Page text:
Report the lost/missing/stolen social security card by contacting the Social Security Office directly. You can do that by setting an appointment at your local Social Security Office or calling the number provided at their website. If you suspect that someone is already using your identity, you should call the Social Security Fraud Hotline.
Accessing Your Personal Information
If you live in Canada, the Privacy Act gives you the right to access and correct personal information about yourself that is held by federal government organizations. This means you can ask for information about your SIN record.
To request copies of SIN application forms you have previously submitted:
Social Security Number Theft: What To Do If Someone Steals Your Ssn
- Post author
Social Security number theft and identity theft are major headaches that can crush your credit score. Heres what to do if someone steals your SSN number.
The importance of your Social Security Number cant be exaggerated. The nine-digit number is your connection to the Social Security Administration but goes far beyond that. It has become one of the most commonly used numbers for verifying identity. Unfortunately, identity thieves realize the potential of these numbers and Social Security theft costs victims billions of dollars in damages each year.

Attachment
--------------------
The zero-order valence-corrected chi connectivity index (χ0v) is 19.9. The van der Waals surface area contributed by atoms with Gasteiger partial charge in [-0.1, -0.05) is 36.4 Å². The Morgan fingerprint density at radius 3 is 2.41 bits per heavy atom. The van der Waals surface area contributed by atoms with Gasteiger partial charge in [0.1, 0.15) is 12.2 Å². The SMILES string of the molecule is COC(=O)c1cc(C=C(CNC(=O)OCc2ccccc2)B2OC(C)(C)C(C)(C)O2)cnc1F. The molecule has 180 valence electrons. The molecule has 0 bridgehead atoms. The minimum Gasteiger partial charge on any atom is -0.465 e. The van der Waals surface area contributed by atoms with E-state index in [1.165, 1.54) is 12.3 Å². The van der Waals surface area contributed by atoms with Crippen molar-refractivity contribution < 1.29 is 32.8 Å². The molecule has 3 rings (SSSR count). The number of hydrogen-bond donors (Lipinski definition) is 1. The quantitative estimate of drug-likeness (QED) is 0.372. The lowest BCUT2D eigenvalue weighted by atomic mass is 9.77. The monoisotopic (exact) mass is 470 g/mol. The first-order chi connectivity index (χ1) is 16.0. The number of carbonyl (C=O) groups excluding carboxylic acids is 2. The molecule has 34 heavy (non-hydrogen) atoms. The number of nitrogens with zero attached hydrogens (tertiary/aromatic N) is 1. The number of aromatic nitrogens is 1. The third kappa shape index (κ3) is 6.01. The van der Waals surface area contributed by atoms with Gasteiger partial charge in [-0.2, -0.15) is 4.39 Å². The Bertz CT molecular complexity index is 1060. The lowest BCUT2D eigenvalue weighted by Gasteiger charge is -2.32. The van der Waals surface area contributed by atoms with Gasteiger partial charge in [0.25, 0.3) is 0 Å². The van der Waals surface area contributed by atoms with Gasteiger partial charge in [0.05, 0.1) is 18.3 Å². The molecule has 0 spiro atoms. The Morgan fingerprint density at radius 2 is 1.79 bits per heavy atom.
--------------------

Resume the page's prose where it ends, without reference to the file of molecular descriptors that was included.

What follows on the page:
You need a Social Security number to get a job, collect Social Security benefits, apply for federal loans, open bank accounts, buy a home and sign up for private insurance.
The unique number is a way for the government to keep track of your lifetime earnings and the number of years worked to calculate Social Security benefits later in life.
Social Security Number theft happens when a thief gains control of your unique number and uses it for their own advantage. There are many ways a thief can use this number and the damage they can do with it is significant.
You Wired Money To A Scammer
In a typical wire fraud scam, a criminal breaks into the email of someone who you know, usually professionally — an attorney, realtor or business associate. He or she squats on the email until he or she knows how you interact with this person, and then strikes, sending you a message — usually an urgent one — convincing you to wire money to an unfamiliar bank account, in order to facilitate a legal matter, home transaction or vendor payment.